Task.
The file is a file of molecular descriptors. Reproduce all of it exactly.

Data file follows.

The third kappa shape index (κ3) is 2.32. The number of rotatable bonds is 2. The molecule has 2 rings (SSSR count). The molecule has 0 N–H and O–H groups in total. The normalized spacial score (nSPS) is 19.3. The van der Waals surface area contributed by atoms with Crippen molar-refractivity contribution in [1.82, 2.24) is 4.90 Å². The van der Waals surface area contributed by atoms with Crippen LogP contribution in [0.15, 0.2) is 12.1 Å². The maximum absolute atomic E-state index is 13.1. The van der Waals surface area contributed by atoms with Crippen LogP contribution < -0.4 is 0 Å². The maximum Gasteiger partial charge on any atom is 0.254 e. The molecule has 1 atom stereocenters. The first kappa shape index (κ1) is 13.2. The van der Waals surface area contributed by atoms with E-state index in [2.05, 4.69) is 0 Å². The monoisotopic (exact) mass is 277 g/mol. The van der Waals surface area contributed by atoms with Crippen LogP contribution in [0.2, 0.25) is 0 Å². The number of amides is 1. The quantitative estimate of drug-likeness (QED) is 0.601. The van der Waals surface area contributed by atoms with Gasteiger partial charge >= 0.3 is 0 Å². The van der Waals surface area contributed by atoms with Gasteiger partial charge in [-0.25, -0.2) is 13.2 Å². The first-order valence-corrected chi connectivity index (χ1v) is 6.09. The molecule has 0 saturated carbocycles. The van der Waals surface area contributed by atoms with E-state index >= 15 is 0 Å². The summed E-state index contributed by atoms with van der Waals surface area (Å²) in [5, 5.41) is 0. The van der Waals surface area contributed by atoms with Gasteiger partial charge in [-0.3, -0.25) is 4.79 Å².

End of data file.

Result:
The third kappa shape index (κ3) is 2.32. The number of rotatable bonds is 2. The molecule has 2 rings (SSSR count). The molecule has 0 N–H and O–H groups in total. The normalized spacial score (nSPS) is 19.3. The van der Waals surface area contributed by atoms with Crippen molar-refractivity contribution in [1.82, 2.24) is 4.90 Å². The van der Waals surface area contributed by atoms with Crippen LogP contribution in [0.15, 0.2) is 12.1 Å². The maximum absolute atomic E-state index is 13.1. The van der Waals surface area contributed by atoms with Crippen LogP contribution < -0.4 is 0 Å². The maximum Gasteiger partial charge on any atom is 0.254 e. The molecule has 1 atom stereocenters. The first kappa shape index (κ1) is 13.2. The van der Waals surface area contributed by atoms with E-state index in [2.05, 4.69) is 0 Å². The monoisotopic (exact) mass is 277 g/mol. The van der Waals surface area contributed by atoms with Crippen LogP contribution in [0.2, 0.25) is 0 Å². The number of amides is 1. The quantitative estimate of drug-likeness (QED) is 0.601. The van der Waals surface area contributed by atoms with Gasteiger partial charge >= 0.3 is 0 Å². The van der Waals surface area contributed by atoms with Gasteiger partial charge in [-0.25, -0.2) is 13.2 Å². The first-order valence-corrected chi connectivity index (χ1v) is 6.09. The molecule has 0 saturated carbocycles. The van der Waals surface area contributed by atoms with E-state index >= 15 is 0 Å². The summed E-state index contributed by atoms with van der Waals surface area (Å²) in [5, 5.41) is 0. The van der Waals surface area contributed by atoms with Gasteiger partial charge in [-0.3, -0.25) is 4.79 Å².